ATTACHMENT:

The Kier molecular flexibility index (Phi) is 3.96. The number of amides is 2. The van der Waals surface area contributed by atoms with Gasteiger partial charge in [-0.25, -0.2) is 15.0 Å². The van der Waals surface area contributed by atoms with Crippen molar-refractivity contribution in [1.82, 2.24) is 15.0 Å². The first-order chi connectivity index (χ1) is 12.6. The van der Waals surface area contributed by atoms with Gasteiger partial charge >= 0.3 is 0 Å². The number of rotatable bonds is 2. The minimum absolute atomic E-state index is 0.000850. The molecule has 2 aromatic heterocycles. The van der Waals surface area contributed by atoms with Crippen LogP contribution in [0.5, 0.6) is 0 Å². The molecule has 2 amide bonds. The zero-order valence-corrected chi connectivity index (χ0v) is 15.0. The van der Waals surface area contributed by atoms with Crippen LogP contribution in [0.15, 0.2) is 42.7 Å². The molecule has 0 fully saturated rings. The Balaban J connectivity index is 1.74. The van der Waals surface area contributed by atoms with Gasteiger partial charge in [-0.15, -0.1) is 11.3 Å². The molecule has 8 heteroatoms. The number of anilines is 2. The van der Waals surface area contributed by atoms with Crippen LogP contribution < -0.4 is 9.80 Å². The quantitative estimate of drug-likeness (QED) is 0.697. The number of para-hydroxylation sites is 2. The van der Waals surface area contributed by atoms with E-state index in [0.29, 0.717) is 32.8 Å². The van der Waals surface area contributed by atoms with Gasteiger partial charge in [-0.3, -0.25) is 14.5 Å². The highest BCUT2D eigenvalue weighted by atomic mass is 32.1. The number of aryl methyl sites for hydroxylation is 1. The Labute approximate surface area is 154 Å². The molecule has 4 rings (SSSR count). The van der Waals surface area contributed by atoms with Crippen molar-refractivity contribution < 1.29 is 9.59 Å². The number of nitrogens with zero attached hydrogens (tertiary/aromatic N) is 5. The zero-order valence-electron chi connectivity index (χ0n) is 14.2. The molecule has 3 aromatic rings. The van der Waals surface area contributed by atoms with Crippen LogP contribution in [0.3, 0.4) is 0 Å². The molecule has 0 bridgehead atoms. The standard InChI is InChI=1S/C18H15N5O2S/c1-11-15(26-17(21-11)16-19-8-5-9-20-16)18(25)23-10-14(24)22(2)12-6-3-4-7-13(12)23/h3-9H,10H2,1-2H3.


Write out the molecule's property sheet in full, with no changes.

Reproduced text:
The Kier molecular flexibility index (Phi) is 3.96. The number of amides is 2. The van der Waals surface area contributed by atoms with Gasteiger partial charge in [-0.25, -0.2) is 15.0 Å². The van der Waals surface area contributed by atoms with Crippen molar-refractivity contribution in [1.82, 2.24) is 15.0 Å². The first-order chi connectivity index (χ1) is 12.6. The van der Waals surface area contributed by atoms with Gasteiger partial charge >= 0.3 is 0 Å². The number of rotatable bonds is 2. The minimum absolute atomic E-state index is 0.000850. The molecule has 2 aromatic heterocycles. The van der Waals surface area contributed by atoms with Crippen LogP contribution in [0.5, 0.6) is 0 Å². The molecule has 2 amide bonds. The zero-order valence-corrected chi connectivity index (χ0v) is 15.0. The van der Waals surface area contributed by atoms with Crippen LogP contribution in [0.15, 0.2) is 42.7 Å². The molecule has 0 fully saturated rings. The Balaban J connectivity index is 1.74. The van der Waals surface area contributed by atoms with Gasteiger partial charge in [-0.15, -0.1) is 11.3 Å². The molecule has 8 heteroatoms. The number of anilines is 2. The van der Waals surface area contributed by atoms with Crippen LogP contribution < -0.4 is 9.80 Å². The quantitative estimate of drug-likeness (QED) is 0.697. The number of para-hydroxylation sites is 2. The van der Waals surface area contributed by atoms with E-state index in [0.29, 0.717) is 32.8 Å². The van der Waals surface area contributed by atoms with Gasteiger partial charge in [-0.3, -0.25) is 14.5 Å². The highest BCUT2D eigenvalue weighted by atomic mass is 32.1. The number of aryl methyl sites for hydroxylation is 1. The Labute approximate surface area is 154 Å². The molecule has 4 rings (SSSR count). The van der Waals surface area contributed by atoms with Crippen molar-refractivity contribution < 1.29 is 9.59 Å². The number of nitrogens with zero attached hydrogens (tertiary/aromatic N) is 5. The zero-order valence-electron chi connectivity index (χ0n) is 14.2. The molecule has 3 aromatic rings. The van der Waals surface area contributed by atoms with Crippen LogP contribution in [0.3, 0.4) is 0 Å². The molecule has 0 bridgehead atoms. The standard InChI is InChI=1S/C18H15N5O2S/c1-11-15(26-17(21-11)16-19-8-5-9-20-16)18(25)23-10-14(24)22(2)12-6-3-4-7-13(12)23/h3-9H,10H2,1-2H3.